“I did not say you were a wretch, nor have I ever said so.”

“But you have such a contemptuous way of looking at me that I fear you think so.”

Grace’s heart struggled between the wish not to be harsh and the fear that she might mislead him. “I cannot look contemptuous unless I feel contempt,” she said, evasively. “And all I feel is lovelessness.”

“I have been very bad, I know,” he returned. “But unless you can really love me again, Grace, I would rather go away from you forever. I don’t want you to receive me again for duty’s sake, or anything of that sort. If I had not cared more for your affection and forgiveness than my own personal comfort, I should never have come back here. I could have obtained a practice at a distance, and have lived my own life without coldness or reproach. But I have chosen to return to the one spot on earth where my name is tarnished—to enter the house of a man from whom I have had worse treatment than from any other man alive—all for you!”

This was undeniably true, and it had its weight with Grace, who began to look as if she thought she had been shockingly severe.

“Before you go,” he continued, “I want to know your pleasure about me—what you wish me to do, or not to do.”

“You are independent of me, and it seems a mockery to ask that. Far be it from me to advise. But I will think it over. I rather need advice myself than stand in a position to give it.”

You don’t need advice, wisest, dearest woman that ever lived. If you did—”

“Would you give it to me?”

“Would you act upon what I gave?”

“That’s not a fair inquiry,” said she, smiling despite her gravity. “I don’t mind hearing it—what you do really think the most correct and proper course for me.”

“It is so easy for me to say, and yet I dare not, for it would be provoking you to remonstrances.”

Knowing, of course, what the advice would be, she did not press him further, and was about to beckon Marty forward and leave him, when he interrupted her with, “Oh, one moment, dear Grace—you will meet me again?”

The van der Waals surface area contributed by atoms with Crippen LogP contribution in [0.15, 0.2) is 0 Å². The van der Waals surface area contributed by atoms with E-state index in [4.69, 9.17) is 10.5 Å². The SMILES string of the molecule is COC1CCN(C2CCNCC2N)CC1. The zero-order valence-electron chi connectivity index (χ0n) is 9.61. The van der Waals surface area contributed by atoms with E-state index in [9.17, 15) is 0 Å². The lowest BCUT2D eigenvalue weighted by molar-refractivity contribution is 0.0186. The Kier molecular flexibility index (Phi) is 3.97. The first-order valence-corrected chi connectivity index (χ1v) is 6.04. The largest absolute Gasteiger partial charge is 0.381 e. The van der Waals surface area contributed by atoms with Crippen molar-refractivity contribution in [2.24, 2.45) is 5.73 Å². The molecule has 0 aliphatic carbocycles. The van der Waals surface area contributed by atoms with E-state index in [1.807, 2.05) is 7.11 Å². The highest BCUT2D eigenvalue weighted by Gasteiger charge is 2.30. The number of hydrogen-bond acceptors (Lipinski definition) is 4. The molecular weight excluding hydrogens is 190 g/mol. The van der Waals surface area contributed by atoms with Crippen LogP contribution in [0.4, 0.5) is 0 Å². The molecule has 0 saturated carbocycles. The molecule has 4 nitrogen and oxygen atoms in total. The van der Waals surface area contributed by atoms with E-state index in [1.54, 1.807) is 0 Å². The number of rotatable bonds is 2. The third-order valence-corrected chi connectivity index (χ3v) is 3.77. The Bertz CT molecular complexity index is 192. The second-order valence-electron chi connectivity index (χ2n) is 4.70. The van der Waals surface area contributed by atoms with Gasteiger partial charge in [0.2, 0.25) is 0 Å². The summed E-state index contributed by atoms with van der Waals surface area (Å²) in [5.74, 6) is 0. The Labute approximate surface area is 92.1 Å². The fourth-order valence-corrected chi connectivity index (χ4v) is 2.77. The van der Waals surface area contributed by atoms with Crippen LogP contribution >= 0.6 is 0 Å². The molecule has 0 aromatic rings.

She eventually agreed to see him that day fortnight. Fitzpiers expostulated at the interval, but the half-alarmed earnestness with which she entreated him not to come sooner made him say hastily that he submitted to her will—that he would regard her as a friend only, anxious for his reform and well-being, till such time as she might allow him to exceed that privilege.

All this was to assure her; it was only too clear that he had not won her confidence yet. It amazed Fitzpiers, and overthrew all his deductions from previous experience, to find that this girl, though she had been married to him, could yet be so coy. Notwithstanding a certain fascination that it carried with it, his reflections were sombre as he went homeward; he saw how deep had been his offence to produce so great a wariness in a gentle and once unsuspicious soul.

He was himself too fastidious to care to coerce her. To be an object of misgiving or dislike to a woman who shared his home was what he could not endure the thought of. Life as it stood was more tolerable.

When he was gone, Marty joined Mrs. Fitzpiers. She would fain have consulted Marty on the question of Platonic relations with her former husband, as she preferred to regard him. But Marty showed no great interest in their affairs, so Grace said nothing. They came onward, and saw Melbury standing at the scene of the felling which had been audible to them, when, telling Marty that she wished her meeting with Mr. Fitzpiers to be kept private, she left the girl to join her father. At any rate, she would consult him on the expediency of occasionally seeing her husband.

Her father was cheerful, and walked by her side as he had done in earlier days. “I was thinking of you when you came up,” he said. “I have considered that what has happened is for the best. Since your husband is gone away, and seems not to wish to trouble you, why, let him go, and drop out of your life. Many women are worse off. You can live here comfortably enough, and he can emigrate, or do what he likes for his good. I wouldn’t mind sending him the further sum of money he might naturally expect to come to him, so that you may not be bothered with him any more. He could hardly have gone on living here without speaking to me, or meeting me; and that would have been very unpleasant on both sides.”

These remarks checked her intention. There was a sense of weakness in following them by saying that she had just met her husband by appointment. “Then you would advise me not to communicate with him?” she observed.

“I shall never advise ye again. You are your own mistress—do as you like. But my opinion is that if you don’t live with him, you had better live without him, and not go shilly-shallying and playing bopeep. You sent him away; and now he’s gone. Very well; trouble him no more.”

Grace felt a guiltiness—she hardly knew why—and made no confession.